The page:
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Archive for the ‘Mark 14’ Category

[rewritten]

Let me begin with a question – What sins are you struggling with? You know, things you know are wrong, but continue to choose to do. Is there one in particular?

Perhaps you feel like you don’t even have control over it anymore; that you are a slave to your sin. Like Paul says in Romans 7:19 – “For I do not do the good I want, but the evil I do not want, is what I keep on doing.”

In the next few weeks, I want us to look at five specific steps that you can take to be free; to overcome your sin. These steps come from looking at Jesus as he faced the cross -primarily from Mark 14:26-72. Here he was tested as to whether he would stay true to God and go to the cross. And we learn from his example, how to overcome in our own areas of struggle.

We will also look at Peter as a contrast case. He was tested to see whether he would stay true to God by standing with Jesus, even if it got him killed. He did not overcome. We can also learn from, and identify with him.

I encourage you to keep in mind the area of weakness you have identified and as we go through this, apply it to your situation.

We begin with –

Step #1. Understanding what God’s will is, acknowledge your weakness to do what God says

We learn what God’s will is primarily through studying the Scriptures. As Psalm 119:105 says, “Your word is a lamp to my feet and a light to my path.” We especially need to learn from Jesus and the New Testament, since Jesus gives us the complete and final revelation of God’s will for us.

Once we begin to understand God’s will, it will become apparent that we don’t measure up.

It’s just like Jesus said, “The flesh is weak” – Mark 14:38. Weak that is, in terms of doing God’s will. We sin very easily, especially in a time of testing when we are put under pressure.

In humility we need to recognize this. As Paul said, “let anyone who thinks that he stands take heed lest he fall” – 1 Corinthians 10:12. As Proverbs says, “Pride goes before a fall” – Proverbs 16:18. Our pride will kill us.

But if in humility we are rigorously honest with ourselves – God can help us.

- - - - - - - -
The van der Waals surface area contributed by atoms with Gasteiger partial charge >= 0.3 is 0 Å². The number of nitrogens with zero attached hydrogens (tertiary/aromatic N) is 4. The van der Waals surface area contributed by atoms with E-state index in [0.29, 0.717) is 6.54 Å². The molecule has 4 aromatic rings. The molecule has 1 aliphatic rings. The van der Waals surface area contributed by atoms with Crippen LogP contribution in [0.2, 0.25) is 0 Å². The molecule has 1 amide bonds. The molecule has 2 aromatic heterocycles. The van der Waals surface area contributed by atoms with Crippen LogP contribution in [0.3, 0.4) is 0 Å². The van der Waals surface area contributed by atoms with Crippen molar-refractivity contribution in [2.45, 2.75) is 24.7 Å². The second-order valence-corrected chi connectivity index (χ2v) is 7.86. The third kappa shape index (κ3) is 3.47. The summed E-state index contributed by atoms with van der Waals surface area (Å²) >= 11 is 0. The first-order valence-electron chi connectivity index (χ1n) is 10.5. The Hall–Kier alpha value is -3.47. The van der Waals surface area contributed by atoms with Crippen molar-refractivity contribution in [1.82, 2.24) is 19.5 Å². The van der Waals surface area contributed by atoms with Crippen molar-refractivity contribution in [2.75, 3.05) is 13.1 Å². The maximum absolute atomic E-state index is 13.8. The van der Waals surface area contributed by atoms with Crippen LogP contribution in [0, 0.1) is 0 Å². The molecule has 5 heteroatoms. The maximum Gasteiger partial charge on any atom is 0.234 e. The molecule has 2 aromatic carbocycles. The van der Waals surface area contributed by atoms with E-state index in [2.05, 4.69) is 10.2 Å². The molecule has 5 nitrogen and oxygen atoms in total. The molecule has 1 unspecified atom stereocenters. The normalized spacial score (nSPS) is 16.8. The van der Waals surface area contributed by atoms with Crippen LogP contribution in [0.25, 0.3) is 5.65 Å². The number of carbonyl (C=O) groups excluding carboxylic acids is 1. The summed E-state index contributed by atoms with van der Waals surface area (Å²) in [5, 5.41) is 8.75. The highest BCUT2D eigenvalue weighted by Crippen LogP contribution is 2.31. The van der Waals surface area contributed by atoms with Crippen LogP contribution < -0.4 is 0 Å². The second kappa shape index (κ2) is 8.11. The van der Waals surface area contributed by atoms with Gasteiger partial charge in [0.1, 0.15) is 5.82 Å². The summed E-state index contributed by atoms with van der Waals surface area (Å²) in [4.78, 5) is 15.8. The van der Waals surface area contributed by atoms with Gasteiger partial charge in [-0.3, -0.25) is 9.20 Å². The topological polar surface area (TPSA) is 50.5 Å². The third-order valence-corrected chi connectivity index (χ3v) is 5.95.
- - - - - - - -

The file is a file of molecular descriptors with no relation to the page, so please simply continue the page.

Peter’s failure. He was confused about God’s will. Before he got to Gethsemane, he didn’t think Jesus had to die on a cross. In fact, he rebuked Jesus when he said he had to die – Mark 8:33. Despite hearing Jesus’ repeated teaching, he thought Jesus would be a warrior Messiah and he would fight alongside him.

But not only is he confused, he was overconfident. He saw himself as strong. He said to Jesus, “Even though they all fall away (the other disciples), I will not.” – Mark 14:29. And he said, “If I must die with you, I will not deny you” – Mark 14:31. Peter doesn’t acknowledge his weakness.

Jesus’ example. He knew God’s will for his life. Before he ever got to Jerusalem he told his disciples, “The Son of Man will be delivered over to the chief priests and the scribes, and they will condemn him to death and deliver him over to the Gentiles. And they will mock him and spit on him, and flog him and kill him.” – Mark 10:33-34. (In our story Jesus quotes Zechariah 13:7 – Mark 14:27)

And Jesus was upfront that this would be hard. Just as he said to Peter and the others, “The flesh is weak” – Mark 14:28. Jesus didn’t want to die the shameful death of a criminal on the cross. He didn’t want to be abandoned by God. He didn’t want to come under the judgment of death. Mark tells us that he “began to be greatly distressed and troubled. And he said to them, ‘My soul is very sorrowful, even to death.’” – 14:33-34. He knew it would be hard.

Step #2. Remain alert in prayer for times of testing and temptation